Crypto Community Comes Down Heavily on Stablecoin Bill
A new bill proposed to Congress strives to regulate the whole stablecoin market by asking all related activities to have federal approval first. This resulted in prominent personalities from the cryptocurrency industry coming down heavily to a submitted Congressional bill that would massively regulate stablecoin issuers.
Three Members of Congress Have Proposed a Bill Called STABLE Act
Today, Congresswoman Rashida Tlaib published the Stablecoin Tethering and Bank Licensing Enforcement (STABLE) Act, in association with other Representatives Jesús “Chuy” García and Stephen Lynch.
Dubbed “The Stable Act,” the bill is designed to “protect consumers from the risks posed by emerging digital payment instruments, such as Facebook’s Libra and other Stablecoins.” Yet, with just a month to go until the end of the 116th Congress, the bill encounters some difficulties in being accepted in time. A triad of Democratic lawmakers has proposed a bill that would govern stablecoins, including Facebook’s Diem (previously Libra).
Assistant Professor at Willamette Law, Rohan Grey, described on Twitter that while the bill is fundamentally directed at private stable coins distributed by big tech firms, it was written in such a style as to cover a “wide range of monetary activities.” Grey further stated that the bill asks “to prevent the kind of systematic ‘shadow-banking’ risks that led to the global financial crisis of 2007–2008.”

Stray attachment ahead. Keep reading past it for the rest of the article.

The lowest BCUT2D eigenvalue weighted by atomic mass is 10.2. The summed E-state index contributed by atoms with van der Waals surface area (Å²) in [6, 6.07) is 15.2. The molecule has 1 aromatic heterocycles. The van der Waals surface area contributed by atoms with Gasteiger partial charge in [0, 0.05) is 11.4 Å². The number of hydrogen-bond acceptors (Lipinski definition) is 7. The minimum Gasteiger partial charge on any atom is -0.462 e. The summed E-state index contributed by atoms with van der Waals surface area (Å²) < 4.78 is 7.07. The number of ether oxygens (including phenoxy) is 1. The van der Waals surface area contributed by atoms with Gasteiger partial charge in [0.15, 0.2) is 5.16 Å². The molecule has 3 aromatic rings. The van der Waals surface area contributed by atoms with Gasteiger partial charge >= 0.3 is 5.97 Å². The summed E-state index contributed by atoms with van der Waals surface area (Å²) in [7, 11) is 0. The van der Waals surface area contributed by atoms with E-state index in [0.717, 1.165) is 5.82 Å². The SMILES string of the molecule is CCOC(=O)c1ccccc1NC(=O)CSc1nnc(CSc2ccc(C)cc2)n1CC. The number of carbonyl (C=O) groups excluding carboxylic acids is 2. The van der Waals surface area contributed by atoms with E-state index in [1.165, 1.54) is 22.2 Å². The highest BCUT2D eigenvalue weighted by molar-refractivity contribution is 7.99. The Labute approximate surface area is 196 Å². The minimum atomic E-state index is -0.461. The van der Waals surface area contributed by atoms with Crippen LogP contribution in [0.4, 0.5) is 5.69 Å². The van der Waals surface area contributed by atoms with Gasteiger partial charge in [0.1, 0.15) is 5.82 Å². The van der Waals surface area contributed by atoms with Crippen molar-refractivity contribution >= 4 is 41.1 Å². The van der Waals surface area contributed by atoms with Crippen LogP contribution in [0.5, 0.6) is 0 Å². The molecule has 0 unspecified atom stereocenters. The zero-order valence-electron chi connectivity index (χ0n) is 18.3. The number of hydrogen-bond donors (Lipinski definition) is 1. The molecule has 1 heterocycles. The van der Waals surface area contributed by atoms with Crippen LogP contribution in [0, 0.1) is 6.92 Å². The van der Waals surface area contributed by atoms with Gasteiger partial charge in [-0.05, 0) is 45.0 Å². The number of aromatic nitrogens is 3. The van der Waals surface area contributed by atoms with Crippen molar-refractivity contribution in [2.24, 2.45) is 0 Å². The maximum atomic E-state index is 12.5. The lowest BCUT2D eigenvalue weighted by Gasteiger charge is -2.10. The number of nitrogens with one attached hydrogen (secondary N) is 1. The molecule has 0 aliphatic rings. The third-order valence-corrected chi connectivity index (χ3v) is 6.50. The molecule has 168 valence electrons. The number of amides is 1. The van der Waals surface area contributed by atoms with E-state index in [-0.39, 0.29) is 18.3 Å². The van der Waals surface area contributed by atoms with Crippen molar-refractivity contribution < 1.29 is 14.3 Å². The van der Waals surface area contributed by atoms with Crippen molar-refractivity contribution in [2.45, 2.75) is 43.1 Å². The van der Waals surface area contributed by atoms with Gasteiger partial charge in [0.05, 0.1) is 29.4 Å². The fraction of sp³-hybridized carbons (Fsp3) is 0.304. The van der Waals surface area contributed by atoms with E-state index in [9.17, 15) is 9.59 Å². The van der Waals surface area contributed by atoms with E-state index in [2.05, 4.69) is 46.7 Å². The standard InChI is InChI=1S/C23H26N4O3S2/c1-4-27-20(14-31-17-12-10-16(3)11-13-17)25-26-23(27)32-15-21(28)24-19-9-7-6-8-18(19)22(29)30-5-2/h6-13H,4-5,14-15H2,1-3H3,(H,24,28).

The Cryptocurrency World Reacted Strongly
The proposed bill provoked cryptocurrency enthusiasts, with most of them not giving in. The bill is apparently addressed to defend low-and-moderate-income customers who have seen themselves locked out of the conventional banking division. The US lawmakers are pushing the argument for regulation that bars cryptocurrency firms from embracing the bad practices of big banks and further marginalizing weak populations.
Meltem Demirors, CoinShares’ Chief Strategy Officer, tweeted that the bill would do the reverse of what it aims:
Jeremy Allaire, CEO of Circle stated that any move from Congress in this field should be concentrated on adopting, investing in, and promoting the pace of unrestricted innovation.
Mike Dudas, founder and CEO of The Block, also shared that from the looks of the draft, Congress might force him to go Republican.
With the US likely directed toward another two years of a split government, this bill is unlikely to pass and be crafted into law. Meanwhile, in the EU region, things are not looking very good for stablecoin issuers either.